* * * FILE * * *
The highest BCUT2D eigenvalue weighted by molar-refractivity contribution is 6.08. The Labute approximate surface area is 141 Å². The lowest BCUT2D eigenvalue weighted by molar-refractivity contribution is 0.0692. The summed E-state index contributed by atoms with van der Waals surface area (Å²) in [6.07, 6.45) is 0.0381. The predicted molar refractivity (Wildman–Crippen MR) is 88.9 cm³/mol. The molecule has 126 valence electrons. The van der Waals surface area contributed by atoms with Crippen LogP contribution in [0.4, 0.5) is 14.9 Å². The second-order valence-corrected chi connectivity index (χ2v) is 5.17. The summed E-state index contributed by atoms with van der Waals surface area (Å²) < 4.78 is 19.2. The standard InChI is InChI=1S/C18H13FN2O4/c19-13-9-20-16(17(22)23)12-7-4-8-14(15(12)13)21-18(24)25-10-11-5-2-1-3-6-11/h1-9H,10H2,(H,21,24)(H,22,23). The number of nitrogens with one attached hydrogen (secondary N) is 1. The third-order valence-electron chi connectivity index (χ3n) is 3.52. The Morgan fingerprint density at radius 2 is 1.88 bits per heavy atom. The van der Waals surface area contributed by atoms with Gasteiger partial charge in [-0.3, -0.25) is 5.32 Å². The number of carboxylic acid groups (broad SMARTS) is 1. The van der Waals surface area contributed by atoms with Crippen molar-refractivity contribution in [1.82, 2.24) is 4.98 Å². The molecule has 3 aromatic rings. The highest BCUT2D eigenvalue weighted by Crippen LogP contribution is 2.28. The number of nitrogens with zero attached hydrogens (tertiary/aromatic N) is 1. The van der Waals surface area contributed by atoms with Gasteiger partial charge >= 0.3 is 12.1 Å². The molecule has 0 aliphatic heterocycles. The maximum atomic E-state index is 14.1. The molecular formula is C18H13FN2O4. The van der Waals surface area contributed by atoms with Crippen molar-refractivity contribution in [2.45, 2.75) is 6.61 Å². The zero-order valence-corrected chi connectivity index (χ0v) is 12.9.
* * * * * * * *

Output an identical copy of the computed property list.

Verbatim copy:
The highest BCUT2D eigenvalue weighted by molar-refractivity contribution is 6.08. The Labute approximate surface area is 141 Å². The lowest BCUT2D eigenvalue weighted by molar-refractivity contribution is 0.0692. The summed E-state index contributed by atoms with van der Waals surface area (Å²) in [6.07, 6.45) is 0.0381. The predicted molar refractivity (Wildman–Crippen MR) is 88.9 cm³/mol. The molecule has 126 valence electrons. The van der Waals surface area contributed by atoms with Crippen LogP contribution in [0.4, 0.5) is 14.9 Å². The second-order valence-corrected chi connectivity index (χ2v) is 5.17. The summed E-state index contributed by atoms with van der Waals surface area (Å²) < 4.78 is 19.2. The standard InChI is InChI=1S/C18H13FN2O4/c19-13-9-20-16(17(22)23)12-7-4-8-14(15(12)13)21-18(24)25-10-11-5-2-1-3-6-11/h1-9H,10H2,(H,21,24)(H,22,23). The number of nitrogens with one attached hydrogen (secondary N) is 1. The third-order valence-electron chi connectivity index (χ3n) is 3.52. The Morgan fingerprint density at radius 2 is 1.88 bits per heavy atom. The van der Waals surface area contributed by atoms with Gasteiger partial charge in [-0.3, -0.25) is 5.32 Å². The number of carboxylic acid groups (broad SMARTS) is 1. The van der Waals surface area contributed by atoms with Crippen molar-refractivity contribution in [1.82, 2.24) is 4.98 Å². The molecule has 3 aromatic rings. The highest BCUT2D eigenvalue weighted by Crippen LogP contribution is 2.28. The number of nitrogens with zero attached hydrogens (tertiary/aromatic N) is 1. The van der Waals surface area contributed by atoms with Gasteiger partial charge >= 0.3 is 12.1 Å². The molecule has 0 aliphatic heterocycles. The maximum atomic E-state index is 14.1. The molecular formula is C18H13FN2O4. The van der Waals surface area contributed by atoms with Crippen molar-refractivity contribution in [2.45, 2.75) is 6.61 Å². The zero-order valence-corrected chi connectivity index (χ0v) is 12.9.